Bullying has always existed. But in the last decade, with increasing access to Internet and proliferation of smartphones, it has take a new form. Psychologists are calling it cyberbullying. And it has become worse in many ways. Cyberbullying can be defined as the act of “willful and repeated harm inflicted through the use of computers, cell phones, and other electronic devices.”
Cyberbullying is quite common, can occur to any young person online, and can cause profound psychosocial outcomes including depression, anxiety, severe isolation, and, tragically, suicide.
Cyberbullying: most important things to know
− Children are very reluctant to tell their parents about their experiences, especially if they believe that it will show them poor light. Less than 20 per cent of teens talked to parents about incidents of cyberbullying. And more than 90% of teens use Internet.
− Cyberbullying involves two minors on both sides, and never an adult. When an adult is involved it cyberharassment or cyberstalking.
− Cyberbullying is a draining experience. Research has linked cyberbullying to lack of appetite, low-self esteem, constant mood swings, academic difficulties.
− A paper presented at the annual meeting of the Louisiana Education Research Association has pointed out school authorities are relatively less prepared to handle cases of cyberbullying. It says, “Daily, school administrators across the nation struggle with the desire to act on behalf of the victimized student, but are not sure how to respond since most acts of cyberbullying happen off campus. It is the regrettable job of administrators to balance the needs of the victim against the judicial rights of the bully; legal guidance and policy protocol from school boards and systems are limited.”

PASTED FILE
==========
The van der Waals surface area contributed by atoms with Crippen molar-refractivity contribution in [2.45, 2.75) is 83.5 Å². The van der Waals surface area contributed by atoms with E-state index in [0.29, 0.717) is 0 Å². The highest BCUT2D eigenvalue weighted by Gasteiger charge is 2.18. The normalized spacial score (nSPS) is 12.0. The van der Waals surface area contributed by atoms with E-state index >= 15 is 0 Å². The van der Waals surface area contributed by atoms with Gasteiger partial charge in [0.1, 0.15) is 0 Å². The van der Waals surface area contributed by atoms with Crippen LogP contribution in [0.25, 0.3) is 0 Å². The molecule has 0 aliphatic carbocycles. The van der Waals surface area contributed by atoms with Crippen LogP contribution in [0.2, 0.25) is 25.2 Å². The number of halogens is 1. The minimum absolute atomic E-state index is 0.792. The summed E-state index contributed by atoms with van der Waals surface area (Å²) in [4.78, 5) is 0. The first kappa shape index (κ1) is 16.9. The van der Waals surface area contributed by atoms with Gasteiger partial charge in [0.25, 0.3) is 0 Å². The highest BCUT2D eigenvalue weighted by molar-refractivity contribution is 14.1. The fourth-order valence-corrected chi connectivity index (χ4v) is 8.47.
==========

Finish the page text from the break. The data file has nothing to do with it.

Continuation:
− Cyberbullying is an extension of real-world bullying. The driving factors remain the same and the difference is only the manifestations. Coloroso, in her book, The Bully, the Bullied, and the Bystander (2003), said there are three main elements to bullying: imbalance of power, intent to harm and threat to further aggression. The elements apply to cyberbullying as well.
− But what makes cyberbullying more dangerous? The paper points to four important concepts that differentiate cyberbullying from real-world bullying. They are:
Persistence: Digital footprints are really hard to erase and they stay in the network even if do not show up.
Searchability: It is also easier to search for a particular person on the Internet. And even worse is the ability to filter searches and target people.
Replicability: It provides a means to copy, paste information that need not be necessarily original.
Anonymity: The online medium, in a way, gives a person a sense of anonymity that makes him/her believe that “if there’s no person in real, then there’s no consequence.”
− Children very rarely disclose their personal problems and it is the duty of the parent to make sure that the environment is such that child is comfortable enough to talk about it. Coloroso says,”Statistics show that 58% of those who are online bullied do not tell an adult – parent or others. This unwillingness to tell is not only due to the fact they feel adults may not respond appropriately, but because they fear their Internet usage will be taken by those who are trying to protect them.”
− Over 70 percent of teens said that being able to block cyberbullies was the most effective method of prevention.
− Studies have also shown the school authorities are more likely to react if there are overt and obvious physical assault. Very few schools have policies in place to tackle the menace of cyberbullying.
− Bullying is not a crime in the legal sense. The paper, however, notes that, ”..the factors related to bullying, such as slander, defamation of character, physical harm, harassment, threats of physical harm, are legally defined” and invite serious actions. The National Association of Secondary School Principals has issued a statement, where it gave guidelines for policy makers formulating policies/ or revising them. They are:
- Formulate policies that reinforce a balanced approach to the use of Internet technologies and protect students and personnel from Internet crime
- provide funding and other resources to support ongoing professional development of school leaders and staff on Internet safety issues
- where appropriate, build the capacity of central office to be the clearinghouse for district wide technology issues
- hold Internet service providers and social networking Web sites accountable for reporting criminal behavior to the appropriate authorities,
- reward schools that are using technology in effective and innovative ways. Solicit, showcase and recognize these best practices, and
- remind parents to oversee their children’s Internet use.